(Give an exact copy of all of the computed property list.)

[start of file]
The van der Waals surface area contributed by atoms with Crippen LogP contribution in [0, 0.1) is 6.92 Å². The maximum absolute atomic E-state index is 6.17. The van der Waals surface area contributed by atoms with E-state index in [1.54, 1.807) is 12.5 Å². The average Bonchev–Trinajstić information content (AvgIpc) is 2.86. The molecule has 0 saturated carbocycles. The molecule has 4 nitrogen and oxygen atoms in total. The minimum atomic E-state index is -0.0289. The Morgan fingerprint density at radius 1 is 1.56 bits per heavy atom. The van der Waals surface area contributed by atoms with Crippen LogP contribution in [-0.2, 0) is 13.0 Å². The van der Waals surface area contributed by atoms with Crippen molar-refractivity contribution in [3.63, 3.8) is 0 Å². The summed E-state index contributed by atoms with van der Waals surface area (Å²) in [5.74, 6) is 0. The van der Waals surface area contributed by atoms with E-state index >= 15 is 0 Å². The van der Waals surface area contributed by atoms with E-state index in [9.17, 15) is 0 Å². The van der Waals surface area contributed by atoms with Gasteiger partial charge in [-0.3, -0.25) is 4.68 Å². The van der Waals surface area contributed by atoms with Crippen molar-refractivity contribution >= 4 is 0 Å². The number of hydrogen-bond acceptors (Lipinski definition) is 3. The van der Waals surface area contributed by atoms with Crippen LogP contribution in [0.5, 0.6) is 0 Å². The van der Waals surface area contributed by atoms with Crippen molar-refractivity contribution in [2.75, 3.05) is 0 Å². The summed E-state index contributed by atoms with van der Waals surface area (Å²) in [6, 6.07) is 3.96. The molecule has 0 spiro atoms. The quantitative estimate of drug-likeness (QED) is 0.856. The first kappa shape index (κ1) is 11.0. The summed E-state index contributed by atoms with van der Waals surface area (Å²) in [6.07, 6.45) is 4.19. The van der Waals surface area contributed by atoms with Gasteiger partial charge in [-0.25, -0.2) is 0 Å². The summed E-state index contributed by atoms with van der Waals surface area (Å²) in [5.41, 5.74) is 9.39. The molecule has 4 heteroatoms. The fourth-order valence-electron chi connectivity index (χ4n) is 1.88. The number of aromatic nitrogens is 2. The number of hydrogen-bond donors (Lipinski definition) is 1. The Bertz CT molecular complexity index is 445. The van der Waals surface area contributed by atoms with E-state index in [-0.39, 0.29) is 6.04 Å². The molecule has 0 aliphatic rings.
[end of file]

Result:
The van der Waals surface area contributed by atoms with Crippen LogP contribution in [0, 0.1) is 6.92 Å². The maximum absolute atomic E-state index is 6.17. The van der Waals surface area contributed by atoms with E-state index in [1.54, 1.807) is 12.5 Å². The average Bonchev–Trinajstić information content (AvgIpc) is 2.86. The molecule has 0 saturated carbocycles. The molecule has 4 nitrogen and oxygen atoms in total. The minimum atomic E-state index is -0.0289. The Morgan fingerprint density at radius 1 is 1.56 bits per heavy atom. The van der Waals surface area contributed by atoms with Crippen LogP contribution in [-0.2, 0) is 13.0 Å². The van der Waals surface area contributed by atoms with Crippen molar-refractivity contribution in [3.63, 3.8) is 0 Å². The summed E-state index contributed by atoms with van der Waals surface area (Å²) in [5.74, 6) is 0. The van der Waals surface area contributed by atoms with E-state index >= 15 is 0 Å². The van der Waals surface area contributed by atoms with E-state index in [9.17, 15) is 0 Å². The van der Waals surface area contributed by atoms with Gasteiger partial charge in [-0.3, -0.25) is 4.68 Å². The van der Waals surface area contributed by atoms with Crippen molar-refractivity contribution >= 4 is 0 Å². The number of hydrogen-bond acceptors (Lipinski definition) is 3. The van der Waals surface area contributed by atoms with Crippen LogP contribution in [0.5, 0.6) is 0 Å². The van der Waals surface area contributed by atoms with Crippen molar-refractivity contribution in [2.75, 3.05) is 0 Å². The summed E-state index contributed by atoms with van der Waals surface area (Å²) in [6, 6.07) is 3.96. The molecule has 0 spiro atoms. The quantitative estimate of drug-likeness (QED) is 0.856. The first kappa shape index (κ1) is 11.0. The summed E-state index contributed by atoms with van der Waals surface area (Å²) in [6.07, 6.45) is 4.19. The van der Waals surface area contributed by atoms with Gasteiger partial charge in [-0.25, -0.2) is 0 Å². The summed E-state index contributed by atoms with van der Waals surface area (Å²) in [5.41, 5.74) is 9.39. The molecule has 4 heteroatoms. The fourth-order valence-electron chi connectivity index (χ4n) is 1.88. The number of aromatic nitrogens is 2. The number of hydrogen-bond donors (Lipinski definition) is 1. The Bertz CT molecular complexity index is 445. The van der Waals surface area contributed by atoms with E-state index in [-0.39, 0.29) is 6.04 Å². The molecule has 0 aliphatic rings.